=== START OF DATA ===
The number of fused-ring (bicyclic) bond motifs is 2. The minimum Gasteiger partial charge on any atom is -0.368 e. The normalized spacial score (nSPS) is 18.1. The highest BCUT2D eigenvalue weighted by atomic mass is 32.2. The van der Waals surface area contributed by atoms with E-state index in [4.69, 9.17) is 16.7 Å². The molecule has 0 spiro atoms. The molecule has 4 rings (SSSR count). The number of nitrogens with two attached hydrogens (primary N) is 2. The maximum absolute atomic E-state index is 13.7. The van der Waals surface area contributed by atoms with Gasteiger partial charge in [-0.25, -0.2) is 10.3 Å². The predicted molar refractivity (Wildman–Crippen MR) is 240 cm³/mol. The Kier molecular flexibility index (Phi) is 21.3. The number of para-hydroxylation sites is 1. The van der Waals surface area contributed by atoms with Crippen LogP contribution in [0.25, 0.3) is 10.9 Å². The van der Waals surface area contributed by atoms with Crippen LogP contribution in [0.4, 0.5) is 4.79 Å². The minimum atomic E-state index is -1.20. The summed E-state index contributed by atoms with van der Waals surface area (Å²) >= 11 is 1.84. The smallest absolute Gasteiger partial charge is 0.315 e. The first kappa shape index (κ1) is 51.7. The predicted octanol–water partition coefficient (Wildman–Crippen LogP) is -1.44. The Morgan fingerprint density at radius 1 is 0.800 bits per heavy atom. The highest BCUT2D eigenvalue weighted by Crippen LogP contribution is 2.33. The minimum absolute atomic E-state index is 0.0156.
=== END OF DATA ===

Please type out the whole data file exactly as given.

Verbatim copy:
The number of fused-ring (bicyclic) bond motifs is 2. The minimum Gasteiger partial charge on any atom is -0.368 e. The normalized spacial score (nSPS) is 18.1. The highest BCUT2D eigenvalue weighted by atomic mass is 32.2. The van der Waals surface area contributed by atoms with E-state index in [4.69, 9.17) is 16.7 Å². The molecule has 0 spiro atoms. The molecule has 4 rings (SSSR count). The number of nitrogens with two attached hydrogens (primary N) is 2. The maximum absolute atomic E-state index is 13.7. The van der Waals surface area contributed by atoms with Gasteiger partial charge in [-0.25, -0.2) is 10.3 Å². The predicted molar refractivity (Wildman–Crippen MR) is 240 cm³/mol. The Kier molecular flexibility index (Phi) is 21.3. The number of para-hydroxylation sites is 1. The van der Waals surface area contributed by atoms with Crippen LogP contribution in [0.25, 0.3) is 10.9 Å². The van der Waals surface area contributed by atoms with Crippen LogP contribution in [0.4, 0.5) is 4.79 Å². The minimum atomic E-state index is -1.20. The summed E-state index contributed by atoms with van der Waals surface area (Å²) >= 11 is 1.84. The smallest absolute Gasteiger partial charge is 0.315 e. The first kappa shape index (κ1) is 51.7. The predicted octanol–water partition coefficient (Wildman–Crippen LogP) is -1.44. The Morgan fingerprint density at radius 1 is 0.800 bits per heavy atom. The highest BCUT2D eigenvalue weighted by Crippen LogP contribution is 2.33. The minimum absolute atomic E-state index is 0.0156.